Implications for practice

Based on the results of this study, the authors propose the use of a structured JC such as the i CAHE JC to improve EBP knowledge and skills in allied health. The authors believe that even though the outcomes for evidence uptake varied across disciplines, i CAHE JC has the potential to influence practice behaviour. However, the variability across disciplines indicates that for an EBP intervention to be effective, the strategy should be tailored to the professional discipline to facilitate and sustain an evidence-based behaviour. This could mean integrating the JC with other strategies to improve the practice behaviour of the different allied health disciplines.

Implications for research

The authors recognise that there are other factors or variables which could have played a role in the variability of outcomes across disciplines despite receiving the same intervention. There is evidence from the literature that factors such as the characteristics of the health professional, characteristics of the organisation and contextual issues may influence evidence uptake[48, 49]. Therefore, further research and an in-depth analysis of the interaction of the individual and contextual factors, or the relative importance or contribution of these variables is required to better understand the determinants of evidence uptake in allied health.


As with other researches, this study has limitations which need to be considered when interpreting the results. First, as this was not a controlled study, the effect of participation in other EBP-related activities or training, cannot be excluded. Second, the study did not examine the quality of the facilitation of the JC, which could have potentially affected the impact of the JC. Third, the instrument used to measure evidence uptake was a self-report questionnaire. Within the EBP literature, there is evidence to suggest that an individual’s self-assessment is often an inaccurate representation of their abilities[50, 51]. The use of objective and psychometrically sound instrument to measure practice behaviour change continues to be an area which require further research. Fourth, as this was a pilot study, the findings were based on a small sample of practitioners who volunteered to participate and may not represent all AHPs. Nevertheless, the authors believe that overall, the degree of improvement demonstrated in this study lends sufficient evidence to support the i CAHE JC as a medium for facilitating EBP.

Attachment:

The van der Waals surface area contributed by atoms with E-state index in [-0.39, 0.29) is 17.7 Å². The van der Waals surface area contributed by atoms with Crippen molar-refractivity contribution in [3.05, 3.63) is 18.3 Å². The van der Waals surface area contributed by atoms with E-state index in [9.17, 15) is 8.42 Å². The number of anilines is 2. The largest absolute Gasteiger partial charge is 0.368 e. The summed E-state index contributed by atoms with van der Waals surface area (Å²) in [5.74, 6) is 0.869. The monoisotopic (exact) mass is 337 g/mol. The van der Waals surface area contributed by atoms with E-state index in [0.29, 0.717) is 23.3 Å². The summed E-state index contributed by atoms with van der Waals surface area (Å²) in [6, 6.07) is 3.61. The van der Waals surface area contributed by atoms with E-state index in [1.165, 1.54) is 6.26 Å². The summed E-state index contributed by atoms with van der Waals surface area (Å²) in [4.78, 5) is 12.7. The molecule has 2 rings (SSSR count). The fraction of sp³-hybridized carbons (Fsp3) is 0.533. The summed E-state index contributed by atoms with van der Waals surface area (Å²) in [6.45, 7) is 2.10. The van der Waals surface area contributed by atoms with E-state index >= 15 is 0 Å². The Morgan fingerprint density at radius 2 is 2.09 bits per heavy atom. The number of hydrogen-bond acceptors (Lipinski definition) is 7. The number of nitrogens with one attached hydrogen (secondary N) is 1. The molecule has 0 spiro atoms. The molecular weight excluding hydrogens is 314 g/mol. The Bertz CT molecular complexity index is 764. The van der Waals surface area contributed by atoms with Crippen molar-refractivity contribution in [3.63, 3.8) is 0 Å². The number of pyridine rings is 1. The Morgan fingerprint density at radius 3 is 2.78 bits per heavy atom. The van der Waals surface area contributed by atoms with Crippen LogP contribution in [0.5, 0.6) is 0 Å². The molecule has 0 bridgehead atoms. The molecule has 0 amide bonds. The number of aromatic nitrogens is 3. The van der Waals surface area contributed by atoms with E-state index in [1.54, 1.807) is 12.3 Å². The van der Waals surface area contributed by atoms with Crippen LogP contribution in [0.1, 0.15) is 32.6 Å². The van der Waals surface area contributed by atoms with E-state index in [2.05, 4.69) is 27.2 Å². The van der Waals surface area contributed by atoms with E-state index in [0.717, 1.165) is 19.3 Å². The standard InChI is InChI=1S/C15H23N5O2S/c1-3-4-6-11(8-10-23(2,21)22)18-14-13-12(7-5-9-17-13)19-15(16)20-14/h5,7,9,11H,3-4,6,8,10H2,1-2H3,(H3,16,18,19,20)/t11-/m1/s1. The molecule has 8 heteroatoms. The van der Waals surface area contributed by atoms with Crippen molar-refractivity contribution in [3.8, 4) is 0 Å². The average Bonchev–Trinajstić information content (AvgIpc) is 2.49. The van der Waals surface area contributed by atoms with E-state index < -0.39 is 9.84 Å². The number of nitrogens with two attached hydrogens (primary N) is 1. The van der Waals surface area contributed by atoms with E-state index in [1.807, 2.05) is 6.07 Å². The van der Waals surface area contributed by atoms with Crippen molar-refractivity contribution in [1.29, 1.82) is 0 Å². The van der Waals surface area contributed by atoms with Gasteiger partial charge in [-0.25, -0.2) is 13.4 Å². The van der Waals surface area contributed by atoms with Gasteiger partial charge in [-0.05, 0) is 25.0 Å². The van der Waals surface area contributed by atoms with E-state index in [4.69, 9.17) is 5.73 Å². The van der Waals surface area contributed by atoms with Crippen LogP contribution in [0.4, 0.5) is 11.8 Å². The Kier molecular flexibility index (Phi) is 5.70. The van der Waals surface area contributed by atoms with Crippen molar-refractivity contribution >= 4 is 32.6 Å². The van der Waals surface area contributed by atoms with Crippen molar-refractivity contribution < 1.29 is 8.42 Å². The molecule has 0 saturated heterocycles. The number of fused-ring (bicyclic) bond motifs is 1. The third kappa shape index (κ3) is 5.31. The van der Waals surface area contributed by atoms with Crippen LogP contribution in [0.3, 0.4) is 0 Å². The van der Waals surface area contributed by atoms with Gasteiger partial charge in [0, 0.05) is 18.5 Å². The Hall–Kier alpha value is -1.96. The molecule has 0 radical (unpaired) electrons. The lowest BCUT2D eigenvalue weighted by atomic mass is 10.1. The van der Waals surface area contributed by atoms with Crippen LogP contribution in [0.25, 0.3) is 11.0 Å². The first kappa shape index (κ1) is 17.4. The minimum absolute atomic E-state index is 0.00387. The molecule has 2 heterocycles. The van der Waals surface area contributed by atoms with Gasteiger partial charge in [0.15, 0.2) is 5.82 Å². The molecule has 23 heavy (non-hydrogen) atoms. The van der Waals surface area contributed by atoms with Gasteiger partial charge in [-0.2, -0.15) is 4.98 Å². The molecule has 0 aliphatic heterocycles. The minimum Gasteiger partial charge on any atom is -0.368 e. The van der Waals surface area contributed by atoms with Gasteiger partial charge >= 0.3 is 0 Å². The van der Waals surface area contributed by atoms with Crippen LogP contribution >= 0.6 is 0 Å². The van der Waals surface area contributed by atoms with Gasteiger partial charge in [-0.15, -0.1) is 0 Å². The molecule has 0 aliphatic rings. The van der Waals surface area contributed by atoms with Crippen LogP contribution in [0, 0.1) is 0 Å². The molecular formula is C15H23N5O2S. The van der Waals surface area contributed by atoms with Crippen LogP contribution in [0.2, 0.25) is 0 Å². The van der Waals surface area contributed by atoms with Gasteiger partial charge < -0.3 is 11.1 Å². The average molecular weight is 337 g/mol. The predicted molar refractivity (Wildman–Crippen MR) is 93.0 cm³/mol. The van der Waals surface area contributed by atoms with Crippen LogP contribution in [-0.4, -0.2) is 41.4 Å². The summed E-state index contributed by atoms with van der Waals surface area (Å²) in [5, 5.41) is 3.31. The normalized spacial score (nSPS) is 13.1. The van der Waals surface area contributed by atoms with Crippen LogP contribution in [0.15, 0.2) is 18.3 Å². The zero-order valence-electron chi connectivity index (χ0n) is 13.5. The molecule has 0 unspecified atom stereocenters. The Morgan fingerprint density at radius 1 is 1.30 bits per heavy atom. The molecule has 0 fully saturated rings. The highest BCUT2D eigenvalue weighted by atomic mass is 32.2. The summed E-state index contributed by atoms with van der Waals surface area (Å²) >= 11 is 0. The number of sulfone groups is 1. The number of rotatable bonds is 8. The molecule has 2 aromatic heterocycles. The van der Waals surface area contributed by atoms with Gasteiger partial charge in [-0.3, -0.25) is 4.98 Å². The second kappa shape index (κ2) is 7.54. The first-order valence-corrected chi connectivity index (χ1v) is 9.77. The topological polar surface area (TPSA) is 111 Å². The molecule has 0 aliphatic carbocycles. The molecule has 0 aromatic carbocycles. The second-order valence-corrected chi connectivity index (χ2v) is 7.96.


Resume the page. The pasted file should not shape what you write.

There is evidence to suggest that a JC such as the i CAHE model is an effective method for improving the objective and perceived EBP knowledge and skills of AHPs. It may be used as a single intervention to facilitate evidence uptake in some allied health disciplines but may need to be integrated with other strategies to influence practice behaviour in other practitioners. The results of this study highlight the need to distinguish between disciplines and implement interventions tailored to their needs in order to achieve positive and sustainable changes in behaviour.